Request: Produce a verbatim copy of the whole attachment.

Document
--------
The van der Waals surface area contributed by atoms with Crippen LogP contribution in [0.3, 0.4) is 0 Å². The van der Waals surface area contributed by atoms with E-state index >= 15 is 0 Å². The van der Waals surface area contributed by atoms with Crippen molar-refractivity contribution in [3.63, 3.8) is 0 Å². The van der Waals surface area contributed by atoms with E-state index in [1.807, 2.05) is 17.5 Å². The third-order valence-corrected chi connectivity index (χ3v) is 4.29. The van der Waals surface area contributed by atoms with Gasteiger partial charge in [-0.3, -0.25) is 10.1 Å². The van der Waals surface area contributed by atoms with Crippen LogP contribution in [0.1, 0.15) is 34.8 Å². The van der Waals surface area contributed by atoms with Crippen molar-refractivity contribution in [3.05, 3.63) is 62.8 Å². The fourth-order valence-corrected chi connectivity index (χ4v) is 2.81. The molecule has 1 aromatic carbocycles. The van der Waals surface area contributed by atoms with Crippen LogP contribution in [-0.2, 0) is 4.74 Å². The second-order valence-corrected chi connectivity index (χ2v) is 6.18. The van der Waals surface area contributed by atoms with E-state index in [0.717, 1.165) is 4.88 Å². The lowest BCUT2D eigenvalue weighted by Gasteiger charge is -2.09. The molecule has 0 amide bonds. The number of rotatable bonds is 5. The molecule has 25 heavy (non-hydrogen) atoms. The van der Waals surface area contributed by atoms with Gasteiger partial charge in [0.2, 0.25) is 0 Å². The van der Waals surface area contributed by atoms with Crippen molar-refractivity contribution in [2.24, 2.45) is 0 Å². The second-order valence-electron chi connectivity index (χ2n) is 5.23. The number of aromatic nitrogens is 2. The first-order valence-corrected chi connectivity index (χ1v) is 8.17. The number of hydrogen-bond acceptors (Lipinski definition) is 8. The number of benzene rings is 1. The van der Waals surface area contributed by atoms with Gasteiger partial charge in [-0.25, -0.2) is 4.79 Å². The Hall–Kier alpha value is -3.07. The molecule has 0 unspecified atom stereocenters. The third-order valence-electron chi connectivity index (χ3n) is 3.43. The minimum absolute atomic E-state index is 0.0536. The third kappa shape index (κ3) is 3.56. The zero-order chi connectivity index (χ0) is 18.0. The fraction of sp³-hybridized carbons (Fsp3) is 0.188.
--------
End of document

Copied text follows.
The van der Waals surface area contributed by atoms with Crippen LogP contribution in [0.3, 0.4) is 0 Å². The van der Waals surface area contributed by atoms with E-state index >= 15 is 0 Å². The van der Waals surface area contributed by atoms with Crippen molar-refractivity contribution in [3.63, 3.8) is 0 Å². The van der Waals surface area contributed by atoms with E-state index in [1.807, 2.05) is 17.5 Å². The third-order valence-corrected chi connectivity index (χ3v) is 4.29. The van der Waals surface area contributed by atoms with Gasteiger partial charge in [-0.3, -0.25) is 10.1 Å². The van der Waals surface area contributed by atoms with Crippen LogP contribution in [0.1, 0.15) is 34.8 Å². The van der Waals surface area contributed by atoms with Crippen molar-refractivity contribution in [3.05, 3.63) is 62.8 Å². The fourth-order valence-corrected chi connectivity index (χ4v) is 2.81. The molecule has 1 aromatic carbocycles. The van der Waals surface area contributed by atoms with Crippen LogP contribution in [-0.2, 0) is 4.74 Å². The second-order valence-corrected chi connectivity index (χ2v) is 6.18. The van der Waals surface area contributed by atoms with E-state index in [0.717, 1.165) is 4.88 Å². The lowest BCUT2D eigenvalue weighted by Gasteiger charge is -2.09. The molecule has 0 amide bonds. The number of rotatable bonds is 5. The molecule has 25 heavy (non-hydrogen) atoms. The van der Waals surface area contributed by atoms with Gasteiger partial charge in [0.2, 0.25) is 0 Å². The van der Waals surface area contributed by atoms with Crippen molar-refractivity contribution in [2.24, 2.45) is 0 Å². The second-order valence-electron chi connectivity index (χ2n) is 5.23. The number of aromatic nitrogens is 2. The first-order valence-corrected chi connectivity index (χ1v) is 8.17. The number of hydrogen-bond acceptors (Lipinski definition) is 8. The number of benzene rings is 1. The van der Waals surface area contributed by atoms with Gasteiger partial charge in [-0.25, -0.2) is 4.79 Å². The Hall–Kier alpha value is -3.07. The molecule has 0 unspecified atom stereocenters. The third-order valence-electron chi connectivity index (χ3n) is 3.43. The minimum absolute atomic E-state index is 0.0536. The third kappa shape index (κ3) is 3.56. The zero-order chi connectivity index (χ0) is 18.0. The fraction of sp³-hybridized carbons (Fsp3) is 0.188.